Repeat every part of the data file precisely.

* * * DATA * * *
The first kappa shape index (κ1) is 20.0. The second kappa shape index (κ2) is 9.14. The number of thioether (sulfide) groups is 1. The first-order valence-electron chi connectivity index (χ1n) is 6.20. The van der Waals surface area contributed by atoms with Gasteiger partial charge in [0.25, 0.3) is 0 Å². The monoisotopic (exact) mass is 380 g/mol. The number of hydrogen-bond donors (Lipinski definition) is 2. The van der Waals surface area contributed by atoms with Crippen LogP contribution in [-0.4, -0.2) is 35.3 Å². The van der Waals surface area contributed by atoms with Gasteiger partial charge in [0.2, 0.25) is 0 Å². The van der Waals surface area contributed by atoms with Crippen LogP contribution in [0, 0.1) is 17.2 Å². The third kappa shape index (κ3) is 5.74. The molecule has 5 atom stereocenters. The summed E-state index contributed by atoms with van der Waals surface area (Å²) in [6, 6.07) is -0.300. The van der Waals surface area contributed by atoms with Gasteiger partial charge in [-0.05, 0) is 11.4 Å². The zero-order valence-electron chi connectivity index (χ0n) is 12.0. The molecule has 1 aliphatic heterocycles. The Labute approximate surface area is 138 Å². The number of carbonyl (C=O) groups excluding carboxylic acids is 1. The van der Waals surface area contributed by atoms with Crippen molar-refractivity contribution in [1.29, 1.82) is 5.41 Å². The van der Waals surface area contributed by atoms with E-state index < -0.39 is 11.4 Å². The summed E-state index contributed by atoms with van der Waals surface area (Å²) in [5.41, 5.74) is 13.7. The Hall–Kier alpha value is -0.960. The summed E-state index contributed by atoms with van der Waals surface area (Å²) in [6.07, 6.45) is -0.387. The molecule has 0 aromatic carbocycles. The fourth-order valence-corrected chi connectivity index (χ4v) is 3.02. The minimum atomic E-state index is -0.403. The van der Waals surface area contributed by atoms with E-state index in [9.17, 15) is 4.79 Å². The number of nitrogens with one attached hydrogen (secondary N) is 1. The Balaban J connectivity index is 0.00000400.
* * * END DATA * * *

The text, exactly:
The first kappa shape index (κ1) is 20.0. The second kappa shape index (κ2) is 9.14. The number of thioether (sulfide) groups is 1. The first-order valence-electron chi connectivity index (χ1n) is 6.20. The van der Waals surface area contributed by atoms with Gasteiger partial charge in [0.25, 0.3) is 0 Å². The monoisotopic (exact) mass is 380 g/mol. The number of hydrogen-bond donors (Lipinski definition) is 2. The van der Waals surface area contributed by atoms with Crippen LogP contribution in [-0.4, -0.2) is 35.3 Å². The van der Waals surface area contributed by atoms with Gasteiger partial charge in [0.2, 0.25) is 0 Å². The van der Waals surface area contributed by atoms with Crippen LogP contribution in [0, 0.1) is 17.2 Å². The third kappa shape index (κ3) is 5.74. The molecule has 5 atom stereocenters. The summed E-state index contributed by atoms with van der Waals surface area (Å²) in [6, 6.07) is -0.300. The van der Waals surface area contributed by atoms with Gasteiger partial charge in [-0.05, 0) is 11.4 Å². The zero-order valence-electron chi connectivity index (χ0n) is 12.0. The molecule has 1 aliphatic heterocycles. The Labute approximate surface area is 138 Å². The number of carbonyl (C=O) groups excluding carboxylic acids is 1. The van der Waals surface area contributed by atoms with Crippen molar-refractivity contribution in [1.29, 1.82) is 5.41 Å². The van der Waals surface area contributed by atoms with E-state index < -0.39 is 11.4 Å². The summed E-state index contributed by atoms with van der Waals surface area (Å²) in [5.41, 5.74) is 13.7. The Hall–Kier alpha value is -0.960. The summed E-state index contributed by atoms with van der Waals surface area (Å²) in [6.07, 6.45) is -0.387. The molecule has 0 aromatic carbocycles. The fourth-order valence-corrected chi connectivity index (χ4v) is 3.02. The minimum atomic E-state index is -0.403. The van der Waals surface area contributed by atoms with E-state index in [9.17, 15) is 4.79 Å². The number of nitrogens with one attached hydrogen (secondary N) is 1. The Balaban J connectivity index is 0.00000400.